RDC - Remote Desktop Connection for Windows
Fullscreen access to LinuxNBER's general use Linux servers now support Microsoft's "Remote Desktop Connection" software for remote access with full-screen GUI support. Some notes:
- You can use the client that comes with all Windows computers however various 3rd party clients did not work in our tests.
- First login will take 30 seconds or so but if you leave your session by closing the window your login will be maintained and subsequent startups will be quick.
- You can have only on RDC connection per server, and some GUI programs (such as Firefox) won't allow you to run on more than one server at the same time.
- If you try to login after having reduced the window to less than full screen, you may have to move the sliders to put the login box in view.
Remote Access to a Windows desktop
Windows 7 or 10 can act as a server when accessed by a remote desktop client, however to use this with your 1050 computer as the host you must bypass our firewall. Our standard SSH client contains a tool for doing this. It captures the packets from your client PC, forwards them to a Unix computer within our network, which sends them on to your PC at 1050 on the RDC port.
- You will need a static IP address for the host computer here at 1050
- ask Dan or Mohan. You can play around with the dynamic address (run
ipconfig to find it) but it will change if you leave your computer turned
off too long, and computers should be left off overnight unless they are
For a host Windows 7 computer:
Check the "Allow connections from computers running any version of Remote Desktop" on the Start|Control Panel|System and Security|System-Allow remote access menu and add a username with the "Select Users" button.
add a username with the "Select Users" button on that screen. Make sure the computer does not go to sleep when unused for a long period. On Windows XP this is set by right clicking anywhere on the desktop and selecting properties|power management. On Windows 7 it is Control Panel|Hardware and Sound|Power Options| Edit Plan Settings.
- Your remote client machine will need an SSH client such as Ttssh to be
able to do port forwarding. You can get this from http://ssh.nber.org/setup.exe.
Select "open" or "run from current location" and accept all defaults.
- Ttssh will require a one-time setup to enable "port forwarding" to your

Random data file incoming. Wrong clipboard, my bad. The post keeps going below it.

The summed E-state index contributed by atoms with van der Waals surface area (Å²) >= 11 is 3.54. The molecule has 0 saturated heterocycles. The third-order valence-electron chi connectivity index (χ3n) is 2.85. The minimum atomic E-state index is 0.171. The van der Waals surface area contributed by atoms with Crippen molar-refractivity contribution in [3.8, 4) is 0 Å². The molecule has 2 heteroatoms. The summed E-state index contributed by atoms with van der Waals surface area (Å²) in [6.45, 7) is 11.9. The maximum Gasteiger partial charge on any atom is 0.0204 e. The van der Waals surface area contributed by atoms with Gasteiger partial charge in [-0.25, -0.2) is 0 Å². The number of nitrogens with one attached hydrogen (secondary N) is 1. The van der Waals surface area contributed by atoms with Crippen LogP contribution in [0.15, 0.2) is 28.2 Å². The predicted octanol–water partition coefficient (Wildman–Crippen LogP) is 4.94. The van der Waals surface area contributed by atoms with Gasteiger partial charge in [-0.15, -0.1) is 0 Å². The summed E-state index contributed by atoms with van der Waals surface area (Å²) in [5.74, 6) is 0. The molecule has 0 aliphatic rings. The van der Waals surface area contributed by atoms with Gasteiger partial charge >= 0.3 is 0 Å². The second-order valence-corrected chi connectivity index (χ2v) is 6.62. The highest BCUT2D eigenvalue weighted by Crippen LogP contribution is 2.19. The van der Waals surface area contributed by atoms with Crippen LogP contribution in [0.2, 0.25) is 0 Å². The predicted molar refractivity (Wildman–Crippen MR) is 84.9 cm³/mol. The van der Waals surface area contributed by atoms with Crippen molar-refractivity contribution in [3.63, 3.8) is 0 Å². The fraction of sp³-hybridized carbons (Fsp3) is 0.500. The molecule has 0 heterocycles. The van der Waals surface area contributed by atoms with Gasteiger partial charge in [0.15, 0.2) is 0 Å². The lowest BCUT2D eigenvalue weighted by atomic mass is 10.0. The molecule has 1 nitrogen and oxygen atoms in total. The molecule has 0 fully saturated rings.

PC. Select Start|Programs|Secure Shell|Ttssh, then Setup|SSHForwarding|Add
when Ttssh opens. On the forwarding menu, leave ForwardLocalPort checked and
insert 3391 in the first box (labeled "forward local port"). Then put
"yourhostname.nber.org" (where yourhostname is given to you by our IT staff)
in the box below (labeled "remote machine"), and 3389 in the next box
(labeled "port"). Then select OK twice. Be sure to save the new setup -
Setup is now complete and does not need to be repeated on this client. The following steps executed on the client will connect it to the host desktop for a remote session:
- Start|Programs|SecureShell|Ttssh and login to nber8.nber.org (or
any other nber.org Unix system) using your NBER login and password. You
may use or ignore the shell once it appears.
- Select Start|Programs|Applications|Communications|Remote Desktop Connection and specify "localhost:3391" as the connection. "localhost" is a nine character literal - don't substitute your hostname or IP address. Login and compute as usual.
- Download and install the client software from
the Microsoft website.
- Open a Mac terminal window (in applications/utilities) and run:
ssh -l userid -L 3391:where :3389 nber8.nber.org e.g.: ssh -l feenberg -L 3391:18.104.22.168:3389 nber8.nber.org is the IP address of the Windows host, as given to you by IT staff. Any of our Unix servers may do in place of nber8. userid is your userid on our Unix cluster. You will be prompted for the password.
- Run the RDC client and login as described for Windows. Steps 2-4 must be repeated for each login.
All ClientsYour packets are received by Ttssh from port 3391 on the local computer, which sends them to nber1 on the ssh port (22), where they are sent out port 3389 to port 3391 on your windows pc server host. That bypasses our firewall, while keeping your password encrypted.
We are interested to hear about success or failure.
Last update 6 May 2014